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Does your Divorce need a Spring Clean before Retirement?

Divorce has been a part of our society for centuries, but over time the expectations and assumptions of divorcing parties has developed and changed. Spousal maintenance is no longer viewed as a guaranteed income for the primary carer of the couple’s children especially when retirement is looming, and the recent pension changes brought in last year may affect a spouse’s interest in their ex-partner’s existing pension.

Cohabitation – What are the risks?

At Watson Thomas Solicitors we provide legal advice and representation for clients who are just starting out in their relationship, such as when a Pre-Nuptial Agreement is required, as well as those who have reached the end of their relationship and are looking to separate or divorce. But not all couples choose to marry, and in recent years, there has been an increase in the number of couples choosing to co-habit rather than getting married.

What rights does the mother have over the father?

It is often a stressful and emotional time for parties when a relationship breaks down. This is even more so where there are children involved as there will sometimes be difficulties in agreeing arrangements for the children such as where and with whom the children will live and what contact the absent parent will have with the children.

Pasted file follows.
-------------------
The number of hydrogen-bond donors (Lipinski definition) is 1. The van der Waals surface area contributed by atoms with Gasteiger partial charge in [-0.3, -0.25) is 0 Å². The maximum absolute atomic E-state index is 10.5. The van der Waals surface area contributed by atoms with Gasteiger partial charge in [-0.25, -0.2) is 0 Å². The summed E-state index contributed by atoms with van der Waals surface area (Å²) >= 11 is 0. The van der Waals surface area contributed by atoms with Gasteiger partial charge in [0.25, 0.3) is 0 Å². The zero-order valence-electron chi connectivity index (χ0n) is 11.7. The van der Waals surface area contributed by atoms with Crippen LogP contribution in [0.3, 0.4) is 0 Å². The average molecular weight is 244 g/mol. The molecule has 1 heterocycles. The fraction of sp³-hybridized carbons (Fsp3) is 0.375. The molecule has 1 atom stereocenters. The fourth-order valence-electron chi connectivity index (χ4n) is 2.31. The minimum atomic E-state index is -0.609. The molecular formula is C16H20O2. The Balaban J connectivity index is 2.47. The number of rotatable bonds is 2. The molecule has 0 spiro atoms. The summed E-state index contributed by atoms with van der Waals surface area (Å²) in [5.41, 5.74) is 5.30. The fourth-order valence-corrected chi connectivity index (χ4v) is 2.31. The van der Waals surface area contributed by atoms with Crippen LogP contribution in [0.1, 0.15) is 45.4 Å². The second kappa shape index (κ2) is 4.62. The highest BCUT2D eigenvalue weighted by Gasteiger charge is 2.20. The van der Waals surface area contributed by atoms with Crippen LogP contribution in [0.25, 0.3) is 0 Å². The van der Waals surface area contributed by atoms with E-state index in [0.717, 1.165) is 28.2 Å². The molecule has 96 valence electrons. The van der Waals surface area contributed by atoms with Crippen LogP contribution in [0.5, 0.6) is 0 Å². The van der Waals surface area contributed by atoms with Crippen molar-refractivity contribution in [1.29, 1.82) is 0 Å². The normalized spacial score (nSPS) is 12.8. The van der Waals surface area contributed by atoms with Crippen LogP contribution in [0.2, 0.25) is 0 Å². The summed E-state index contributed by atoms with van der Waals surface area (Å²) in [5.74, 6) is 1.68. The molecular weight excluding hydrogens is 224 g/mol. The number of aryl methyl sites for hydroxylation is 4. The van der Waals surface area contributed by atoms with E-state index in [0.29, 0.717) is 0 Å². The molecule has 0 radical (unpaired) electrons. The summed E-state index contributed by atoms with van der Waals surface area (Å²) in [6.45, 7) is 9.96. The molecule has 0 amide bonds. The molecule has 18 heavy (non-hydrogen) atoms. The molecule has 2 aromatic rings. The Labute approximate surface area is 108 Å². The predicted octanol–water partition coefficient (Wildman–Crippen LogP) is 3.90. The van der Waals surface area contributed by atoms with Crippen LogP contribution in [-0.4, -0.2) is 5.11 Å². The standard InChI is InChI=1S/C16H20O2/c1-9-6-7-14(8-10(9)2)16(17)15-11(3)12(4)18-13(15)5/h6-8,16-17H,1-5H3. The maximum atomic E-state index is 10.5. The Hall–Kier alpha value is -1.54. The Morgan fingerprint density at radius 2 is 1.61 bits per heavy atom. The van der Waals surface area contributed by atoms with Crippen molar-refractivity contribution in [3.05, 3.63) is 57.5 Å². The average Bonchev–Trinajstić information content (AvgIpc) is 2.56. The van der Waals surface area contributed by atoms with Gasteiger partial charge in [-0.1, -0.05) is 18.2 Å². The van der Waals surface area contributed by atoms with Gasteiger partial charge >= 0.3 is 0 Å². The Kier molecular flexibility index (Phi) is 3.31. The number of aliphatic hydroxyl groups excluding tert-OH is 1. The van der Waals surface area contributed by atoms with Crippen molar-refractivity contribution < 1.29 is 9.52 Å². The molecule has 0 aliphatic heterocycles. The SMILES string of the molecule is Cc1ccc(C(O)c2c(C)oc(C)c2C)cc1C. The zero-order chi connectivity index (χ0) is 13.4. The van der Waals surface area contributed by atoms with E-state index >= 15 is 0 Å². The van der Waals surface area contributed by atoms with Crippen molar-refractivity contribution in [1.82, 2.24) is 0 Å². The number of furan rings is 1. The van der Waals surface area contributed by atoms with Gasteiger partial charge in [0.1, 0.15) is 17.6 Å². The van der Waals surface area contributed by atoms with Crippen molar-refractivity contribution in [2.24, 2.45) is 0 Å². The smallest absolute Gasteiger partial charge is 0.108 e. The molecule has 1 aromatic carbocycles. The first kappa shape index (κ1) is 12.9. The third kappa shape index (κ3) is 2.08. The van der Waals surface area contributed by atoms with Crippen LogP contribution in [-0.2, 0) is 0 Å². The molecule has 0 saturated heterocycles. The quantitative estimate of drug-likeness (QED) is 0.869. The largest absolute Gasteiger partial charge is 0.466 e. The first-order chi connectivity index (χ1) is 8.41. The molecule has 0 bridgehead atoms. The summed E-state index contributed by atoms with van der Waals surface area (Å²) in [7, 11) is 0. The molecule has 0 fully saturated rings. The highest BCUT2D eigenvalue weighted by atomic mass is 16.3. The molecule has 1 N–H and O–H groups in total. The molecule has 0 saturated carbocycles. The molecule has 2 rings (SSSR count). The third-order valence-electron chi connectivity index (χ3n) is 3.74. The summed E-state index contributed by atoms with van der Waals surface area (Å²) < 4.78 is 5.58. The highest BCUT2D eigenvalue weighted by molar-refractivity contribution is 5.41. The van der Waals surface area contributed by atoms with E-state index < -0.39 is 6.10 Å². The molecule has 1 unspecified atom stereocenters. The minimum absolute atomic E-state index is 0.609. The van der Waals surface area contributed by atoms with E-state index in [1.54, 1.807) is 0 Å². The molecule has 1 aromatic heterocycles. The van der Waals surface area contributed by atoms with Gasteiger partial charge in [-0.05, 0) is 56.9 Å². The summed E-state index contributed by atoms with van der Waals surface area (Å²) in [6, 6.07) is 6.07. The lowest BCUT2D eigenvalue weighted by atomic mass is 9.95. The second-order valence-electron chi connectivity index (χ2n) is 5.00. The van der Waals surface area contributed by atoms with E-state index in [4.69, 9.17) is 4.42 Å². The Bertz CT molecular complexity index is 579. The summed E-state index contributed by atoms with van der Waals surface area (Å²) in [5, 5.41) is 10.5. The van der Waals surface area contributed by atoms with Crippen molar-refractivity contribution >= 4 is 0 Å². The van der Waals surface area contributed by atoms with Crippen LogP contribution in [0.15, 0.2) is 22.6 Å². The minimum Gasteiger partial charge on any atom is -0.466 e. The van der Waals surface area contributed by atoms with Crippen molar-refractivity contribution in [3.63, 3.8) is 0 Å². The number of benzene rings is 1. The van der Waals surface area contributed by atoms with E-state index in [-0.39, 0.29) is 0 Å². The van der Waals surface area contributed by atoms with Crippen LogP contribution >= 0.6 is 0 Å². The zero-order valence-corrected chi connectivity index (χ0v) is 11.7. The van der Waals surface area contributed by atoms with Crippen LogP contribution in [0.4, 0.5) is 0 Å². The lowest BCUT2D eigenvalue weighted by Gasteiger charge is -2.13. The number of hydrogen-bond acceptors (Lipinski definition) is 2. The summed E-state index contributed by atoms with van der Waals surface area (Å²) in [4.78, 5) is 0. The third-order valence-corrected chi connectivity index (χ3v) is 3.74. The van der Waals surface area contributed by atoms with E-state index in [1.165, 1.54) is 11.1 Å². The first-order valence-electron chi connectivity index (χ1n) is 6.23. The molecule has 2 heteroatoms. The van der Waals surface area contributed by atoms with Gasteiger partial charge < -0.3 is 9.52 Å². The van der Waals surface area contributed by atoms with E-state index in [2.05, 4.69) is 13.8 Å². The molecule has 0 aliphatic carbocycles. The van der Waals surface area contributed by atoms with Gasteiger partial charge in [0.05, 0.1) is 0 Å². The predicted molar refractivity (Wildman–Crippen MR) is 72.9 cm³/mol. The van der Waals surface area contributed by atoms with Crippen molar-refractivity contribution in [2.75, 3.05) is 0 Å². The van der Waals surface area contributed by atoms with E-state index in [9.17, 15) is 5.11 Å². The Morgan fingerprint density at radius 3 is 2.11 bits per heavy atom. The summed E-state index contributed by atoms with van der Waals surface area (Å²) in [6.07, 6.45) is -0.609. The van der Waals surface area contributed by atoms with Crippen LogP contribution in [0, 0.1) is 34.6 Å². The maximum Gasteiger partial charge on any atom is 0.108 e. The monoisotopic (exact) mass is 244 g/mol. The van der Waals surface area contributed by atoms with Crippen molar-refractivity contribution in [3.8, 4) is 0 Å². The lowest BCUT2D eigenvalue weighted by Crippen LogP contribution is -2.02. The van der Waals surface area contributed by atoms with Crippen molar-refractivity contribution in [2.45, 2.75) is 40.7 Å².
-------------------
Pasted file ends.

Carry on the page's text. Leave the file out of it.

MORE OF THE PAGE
Who makes the arrangements for the children will depend on who has parental responsibility (PR) for the child. All biological mothers and most fathers have legal rights and responsibilities as a parent.

The Consequences of Illicitly Obtaining Evidence During a Divorce

When two parties are going through financial proceedings during a divorce, it can be frustrating when one party knows the other is being dishonest. It is not unusual for an ex-spouse to deny the value of their assets, or to dissipate money somewhere else in the hopes that they can benefit from it after financial proceedings are finalised.

What are the chances of a father winning custody of children?

There has been a historic problem in the family court with Judges favouring mothers over fathers, as it was thought they would be more capable of caring for the children of the family. When two parents cannot agree where their children should live, or if one parent fears the other cannot care for the children properly, they have the option of taking the matter to Court. The Court hears both parties, and after several hearings a decision will be made about where the children live (also called custody) and when they see the non-resident parent.